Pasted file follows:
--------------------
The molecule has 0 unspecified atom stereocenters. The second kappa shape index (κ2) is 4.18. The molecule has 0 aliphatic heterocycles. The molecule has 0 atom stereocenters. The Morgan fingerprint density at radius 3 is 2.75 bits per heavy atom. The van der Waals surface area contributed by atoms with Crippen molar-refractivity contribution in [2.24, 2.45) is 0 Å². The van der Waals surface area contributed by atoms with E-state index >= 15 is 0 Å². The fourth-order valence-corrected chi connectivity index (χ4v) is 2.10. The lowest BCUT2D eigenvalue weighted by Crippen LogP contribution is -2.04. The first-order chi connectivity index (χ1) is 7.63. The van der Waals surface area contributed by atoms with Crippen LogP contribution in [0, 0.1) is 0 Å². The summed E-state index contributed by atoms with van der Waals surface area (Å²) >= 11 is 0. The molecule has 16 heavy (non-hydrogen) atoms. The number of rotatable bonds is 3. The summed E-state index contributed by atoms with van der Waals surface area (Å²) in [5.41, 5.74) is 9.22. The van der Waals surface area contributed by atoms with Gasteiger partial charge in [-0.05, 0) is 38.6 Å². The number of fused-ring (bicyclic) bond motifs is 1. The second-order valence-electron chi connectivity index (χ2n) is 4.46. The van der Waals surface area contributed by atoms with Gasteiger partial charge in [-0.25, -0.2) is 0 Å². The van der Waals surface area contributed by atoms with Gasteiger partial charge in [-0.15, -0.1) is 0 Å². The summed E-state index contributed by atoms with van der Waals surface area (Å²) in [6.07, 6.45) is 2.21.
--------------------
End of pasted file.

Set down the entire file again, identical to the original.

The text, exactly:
The molecule has 0 unspecified atom stereocenters. The second kappa shape index (κ2) is 4.18. The molecule has 0 aliphatic heterocycles. The molecule has 0 atom stereocenters. The Morgan fingerprint density at radius 3 is 2.75 bits per heavy atom. The van der Waals surface area contributed by atoms with Crippen molar-refractivity contribution in [2.24, 2.45) is 0 Å². The van der Waals surface area contributed by atoms with E-state index >= 15 is 0 Å². The fourth-order valence-corrected chi connectivity index (χ4v) is 2.10. The lowest BCUT2D eigenvalue weighted by Crippen LogP contribution is -2.04. The first-order chi connectivity index (χ1) is 7.63. The van der Waals surface area contributed by atoms with Crippen LogP contribution in [0, 0.1) is 0 Å². The summed E-state index contributed by atoms with van der Waals surface area (Å²) >= 11 is 0. The molecule has 16 heavy (non-hydrogen) atoms. The number of rotatable bonds is 3. The summed E-state index contributed by atoms with van der Waals surface area (Å²) in [5.41, 5.74) is 9.22. The van der Waals surface area contributed by atoms with Gasteiger partial charge in [-0.05, 0) is 38.6 Å². The number of fused-ring (bicyclic) bond motifs is 1. The second-order valence-electron chi connectivity index (χ2n) is 4.46. The van der Waals surface area contributed by atoms with Gasteiger partial charge in [-0.25, -0.2) is 0 Å². The van der Waals surface area contributed by atoms with Gasteiger partial charge in [-0.15, -0.1) is 0 Å². The summed E-state index contributed by atoms with van der Waals surface area (Å²) in [6.07, 6.45) is 2.21.